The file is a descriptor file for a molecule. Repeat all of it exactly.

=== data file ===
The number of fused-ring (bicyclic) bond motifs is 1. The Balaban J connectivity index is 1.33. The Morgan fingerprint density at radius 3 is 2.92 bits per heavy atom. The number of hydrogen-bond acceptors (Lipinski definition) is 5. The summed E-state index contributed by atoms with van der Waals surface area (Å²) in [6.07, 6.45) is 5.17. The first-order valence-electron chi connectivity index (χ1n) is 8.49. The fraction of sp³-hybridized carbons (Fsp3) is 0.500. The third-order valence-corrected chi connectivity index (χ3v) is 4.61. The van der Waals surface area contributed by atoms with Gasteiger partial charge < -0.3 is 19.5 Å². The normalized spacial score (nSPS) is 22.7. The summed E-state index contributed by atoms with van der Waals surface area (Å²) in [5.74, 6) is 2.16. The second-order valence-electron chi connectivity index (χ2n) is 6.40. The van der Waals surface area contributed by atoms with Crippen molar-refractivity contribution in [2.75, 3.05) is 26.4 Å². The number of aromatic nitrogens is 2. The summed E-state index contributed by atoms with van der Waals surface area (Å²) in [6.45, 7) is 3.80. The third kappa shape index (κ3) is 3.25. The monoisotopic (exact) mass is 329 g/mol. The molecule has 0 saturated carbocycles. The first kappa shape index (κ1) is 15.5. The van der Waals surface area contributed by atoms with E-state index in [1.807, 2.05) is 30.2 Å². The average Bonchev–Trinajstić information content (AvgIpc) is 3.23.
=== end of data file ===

The number of fused-ring (bicyclic) bond motifs is 1. The Balaban J connectivity index is 1.33. The Morgan fingerprint density at radius 3 is 2.92 bits per heavy atom. The number of hydrogen-bond acceptors (Lipinski definition) is 5. The summed E-state index contributed by atoms with van der Waals surface area (Å²) in [6.07, 6.45) is 5.17. The first-order valence-electron chi connectivity index (χ1n) is 8.49. The fraction of sp³-hybridized carbons (Fsp3) is 0.500. The third-order valence-corrected chi connectivity index (χ3v) is 4.61. The van der Waals surface area contributed by atoms with Gasteiger partial charge < -0.3 is 19.5 Å². The normalized spacial score (nSPS) is 22.7. The summed E-state index contributed by atoms with van der Waals surface area (Å²) in [5.74, 6) is 2.16. The second-order valence-electron chi connectivity index (χ2n) is 6.40. The van der Waals surface area contributed by atoms with Crippen molar-refractivity contribution in [2.75, 3.05) is 26.4 Å². The number of aromatic nitrogens is 2. The summed E-state index contributed by atoms with van der Waals surface area (Å²) in [6.45, 7) is 3.80. The third kappa shape index (κ3) is 3.25. The monoisotopic (exact) mass is 329 g/mol. The molecule has 0 saturated carbocycles. The first kappa shape index (κ1) is 15.5. The van der Waals surface area contributed by atoms with E-state index in [1.807, 2.05) is 30.2 Å². The average Bonchev–Trinajstić information content (AvgIpc) is 3.23.